Private residential construction spending climbs in November
According to the Census Bureau, private residential construction spending increased 2 percent during November.
According to the Census Bureau, private residential construction spending increased 2 percent during November, as reported by the National Association of Home Building (NAHB). While the initial estimate for October was revised lower to 2.3 percent (from 3.4 percent), this was offset by an increase in the September reading from 0.6 percent to 1.5 percent. Private residential construction spending has risen in each of the last four months.
The new single-family component of construction spending increased for the sixth consecutive month during November, notching a 1.5 percent month-over-month increase. On a year-over-year basis, this category jumped 2.5 percent. The new single-family housing market continues to face roadblocks, but the recent improvement in new single-family construction spending is consistent with other indicators such as the gain in new single-family home sales and rising homebuilder sentiment. In addition, the upward trend in building permits for new single-family homes points to more gains in spending activity over the near term.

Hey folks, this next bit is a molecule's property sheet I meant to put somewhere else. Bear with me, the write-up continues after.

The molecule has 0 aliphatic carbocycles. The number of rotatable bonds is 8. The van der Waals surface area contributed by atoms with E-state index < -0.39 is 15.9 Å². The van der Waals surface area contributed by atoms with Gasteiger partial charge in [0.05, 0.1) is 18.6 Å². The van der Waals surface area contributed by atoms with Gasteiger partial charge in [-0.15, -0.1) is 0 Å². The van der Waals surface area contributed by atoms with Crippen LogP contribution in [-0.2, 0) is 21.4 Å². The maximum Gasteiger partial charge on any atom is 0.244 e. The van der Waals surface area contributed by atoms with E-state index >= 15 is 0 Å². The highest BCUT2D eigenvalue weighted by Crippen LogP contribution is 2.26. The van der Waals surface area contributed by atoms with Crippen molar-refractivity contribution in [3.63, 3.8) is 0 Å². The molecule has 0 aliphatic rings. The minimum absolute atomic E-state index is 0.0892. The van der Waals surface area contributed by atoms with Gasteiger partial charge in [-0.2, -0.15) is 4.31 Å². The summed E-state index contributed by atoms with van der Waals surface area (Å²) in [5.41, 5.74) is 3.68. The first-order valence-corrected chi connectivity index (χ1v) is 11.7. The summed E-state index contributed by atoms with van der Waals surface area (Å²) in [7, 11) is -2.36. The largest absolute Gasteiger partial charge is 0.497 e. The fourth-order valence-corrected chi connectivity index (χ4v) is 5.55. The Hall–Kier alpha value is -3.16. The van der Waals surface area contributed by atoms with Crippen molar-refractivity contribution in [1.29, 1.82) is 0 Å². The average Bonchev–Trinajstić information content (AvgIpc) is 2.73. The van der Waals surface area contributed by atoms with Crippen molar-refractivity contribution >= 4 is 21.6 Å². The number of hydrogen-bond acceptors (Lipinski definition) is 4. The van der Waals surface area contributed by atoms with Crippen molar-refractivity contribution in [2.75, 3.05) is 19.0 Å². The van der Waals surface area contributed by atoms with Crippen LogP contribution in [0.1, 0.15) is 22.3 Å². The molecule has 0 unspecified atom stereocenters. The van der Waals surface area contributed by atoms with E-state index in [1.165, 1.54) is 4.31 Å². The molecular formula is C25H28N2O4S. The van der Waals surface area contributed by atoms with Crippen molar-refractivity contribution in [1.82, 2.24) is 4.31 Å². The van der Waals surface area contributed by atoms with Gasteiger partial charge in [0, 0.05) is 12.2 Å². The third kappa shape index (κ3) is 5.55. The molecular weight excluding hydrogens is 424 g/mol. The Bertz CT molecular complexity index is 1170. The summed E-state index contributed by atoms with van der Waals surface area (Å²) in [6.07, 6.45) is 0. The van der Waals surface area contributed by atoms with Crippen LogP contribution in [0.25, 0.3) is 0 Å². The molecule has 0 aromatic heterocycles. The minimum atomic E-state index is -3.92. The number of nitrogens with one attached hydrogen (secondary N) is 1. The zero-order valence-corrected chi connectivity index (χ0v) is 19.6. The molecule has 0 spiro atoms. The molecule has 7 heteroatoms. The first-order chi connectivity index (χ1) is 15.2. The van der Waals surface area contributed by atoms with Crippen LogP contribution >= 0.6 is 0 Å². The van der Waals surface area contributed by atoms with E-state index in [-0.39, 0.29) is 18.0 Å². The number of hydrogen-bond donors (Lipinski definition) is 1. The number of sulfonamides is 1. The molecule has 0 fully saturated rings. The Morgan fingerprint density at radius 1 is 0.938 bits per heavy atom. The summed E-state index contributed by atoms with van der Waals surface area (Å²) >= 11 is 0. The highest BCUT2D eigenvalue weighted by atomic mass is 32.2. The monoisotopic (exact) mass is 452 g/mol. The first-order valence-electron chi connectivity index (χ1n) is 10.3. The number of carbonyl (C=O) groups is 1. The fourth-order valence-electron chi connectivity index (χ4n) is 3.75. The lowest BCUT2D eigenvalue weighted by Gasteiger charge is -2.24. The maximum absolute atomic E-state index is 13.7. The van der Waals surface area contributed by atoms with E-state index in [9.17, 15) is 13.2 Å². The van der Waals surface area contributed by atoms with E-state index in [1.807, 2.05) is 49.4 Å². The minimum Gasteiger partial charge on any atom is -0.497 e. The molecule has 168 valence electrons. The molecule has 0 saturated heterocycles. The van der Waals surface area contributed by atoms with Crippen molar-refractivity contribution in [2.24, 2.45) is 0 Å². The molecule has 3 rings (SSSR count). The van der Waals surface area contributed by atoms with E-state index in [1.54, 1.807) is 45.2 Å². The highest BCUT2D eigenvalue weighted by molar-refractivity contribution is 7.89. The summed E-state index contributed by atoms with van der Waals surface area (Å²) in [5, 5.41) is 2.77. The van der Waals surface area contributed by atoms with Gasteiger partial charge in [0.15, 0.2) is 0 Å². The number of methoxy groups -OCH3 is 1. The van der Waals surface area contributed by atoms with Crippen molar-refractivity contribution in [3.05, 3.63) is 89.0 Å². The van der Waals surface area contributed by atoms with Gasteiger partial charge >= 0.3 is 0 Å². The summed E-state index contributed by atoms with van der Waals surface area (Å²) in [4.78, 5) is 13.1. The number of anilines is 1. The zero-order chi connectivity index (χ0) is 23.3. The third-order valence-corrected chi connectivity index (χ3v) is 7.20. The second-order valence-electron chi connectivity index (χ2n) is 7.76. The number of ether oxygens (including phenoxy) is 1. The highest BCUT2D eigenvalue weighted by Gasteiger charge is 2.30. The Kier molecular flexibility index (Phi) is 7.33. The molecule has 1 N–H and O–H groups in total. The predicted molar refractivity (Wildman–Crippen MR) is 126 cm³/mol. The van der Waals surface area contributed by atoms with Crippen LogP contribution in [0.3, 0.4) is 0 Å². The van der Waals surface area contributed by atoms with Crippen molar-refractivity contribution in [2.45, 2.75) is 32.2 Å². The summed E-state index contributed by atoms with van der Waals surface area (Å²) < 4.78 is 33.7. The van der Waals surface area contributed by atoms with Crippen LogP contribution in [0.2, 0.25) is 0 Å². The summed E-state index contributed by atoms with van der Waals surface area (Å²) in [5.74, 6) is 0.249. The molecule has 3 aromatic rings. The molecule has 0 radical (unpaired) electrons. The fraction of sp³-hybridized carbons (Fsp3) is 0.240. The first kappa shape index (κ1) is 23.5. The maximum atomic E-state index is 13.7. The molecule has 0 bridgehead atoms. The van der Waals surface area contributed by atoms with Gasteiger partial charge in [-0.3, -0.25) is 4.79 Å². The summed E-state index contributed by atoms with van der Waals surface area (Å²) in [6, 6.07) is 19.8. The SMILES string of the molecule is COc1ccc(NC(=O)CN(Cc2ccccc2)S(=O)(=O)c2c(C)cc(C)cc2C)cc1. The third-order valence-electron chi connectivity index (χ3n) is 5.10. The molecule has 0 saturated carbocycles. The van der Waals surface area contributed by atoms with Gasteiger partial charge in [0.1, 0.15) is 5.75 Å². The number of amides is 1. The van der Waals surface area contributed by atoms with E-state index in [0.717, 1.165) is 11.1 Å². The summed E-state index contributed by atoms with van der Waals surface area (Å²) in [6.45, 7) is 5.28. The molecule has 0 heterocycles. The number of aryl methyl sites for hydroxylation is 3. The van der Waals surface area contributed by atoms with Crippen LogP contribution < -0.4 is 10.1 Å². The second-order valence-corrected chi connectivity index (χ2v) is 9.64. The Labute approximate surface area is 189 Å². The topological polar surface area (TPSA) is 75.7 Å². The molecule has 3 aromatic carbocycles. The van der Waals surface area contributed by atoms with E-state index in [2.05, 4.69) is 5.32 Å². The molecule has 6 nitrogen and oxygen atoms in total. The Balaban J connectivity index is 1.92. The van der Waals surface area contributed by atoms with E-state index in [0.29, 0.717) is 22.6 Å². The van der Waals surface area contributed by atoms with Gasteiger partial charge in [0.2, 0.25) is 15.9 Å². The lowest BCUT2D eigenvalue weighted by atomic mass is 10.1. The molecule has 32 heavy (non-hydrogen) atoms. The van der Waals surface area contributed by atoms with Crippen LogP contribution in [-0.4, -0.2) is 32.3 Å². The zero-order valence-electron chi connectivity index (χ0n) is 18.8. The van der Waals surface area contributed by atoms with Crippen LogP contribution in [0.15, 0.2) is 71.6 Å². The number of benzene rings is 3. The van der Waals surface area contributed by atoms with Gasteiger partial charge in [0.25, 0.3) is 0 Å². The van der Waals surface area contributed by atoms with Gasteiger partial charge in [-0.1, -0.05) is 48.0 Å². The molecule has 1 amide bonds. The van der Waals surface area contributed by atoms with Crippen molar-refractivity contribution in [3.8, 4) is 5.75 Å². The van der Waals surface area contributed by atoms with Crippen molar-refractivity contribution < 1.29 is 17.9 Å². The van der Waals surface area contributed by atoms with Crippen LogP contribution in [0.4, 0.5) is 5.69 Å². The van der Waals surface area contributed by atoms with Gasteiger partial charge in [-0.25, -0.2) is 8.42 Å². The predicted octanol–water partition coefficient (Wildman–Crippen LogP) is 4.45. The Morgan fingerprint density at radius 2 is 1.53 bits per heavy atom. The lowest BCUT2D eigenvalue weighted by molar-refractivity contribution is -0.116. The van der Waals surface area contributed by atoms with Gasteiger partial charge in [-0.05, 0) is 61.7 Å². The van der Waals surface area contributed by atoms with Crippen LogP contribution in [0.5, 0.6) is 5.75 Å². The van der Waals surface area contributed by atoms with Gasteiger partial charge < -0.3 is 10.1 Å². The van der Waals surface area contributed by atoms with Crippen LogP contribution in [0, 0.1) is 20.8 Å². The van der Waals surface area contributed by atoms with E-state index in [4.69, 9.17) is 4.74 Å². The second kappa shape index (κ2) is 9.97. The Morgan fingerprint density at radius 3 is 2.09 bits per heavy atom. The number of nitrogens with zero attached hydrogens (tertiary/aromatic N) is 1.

Spending on new multifamily housing increased 1.3 percent on a month-to-month basis in November, partially offsetting the declines registered in the prior two months. On a year-over-year basis, however, the recovery in multifamily construction activity becomes more apparent as spending is up 4.1percent compared with November 2010.
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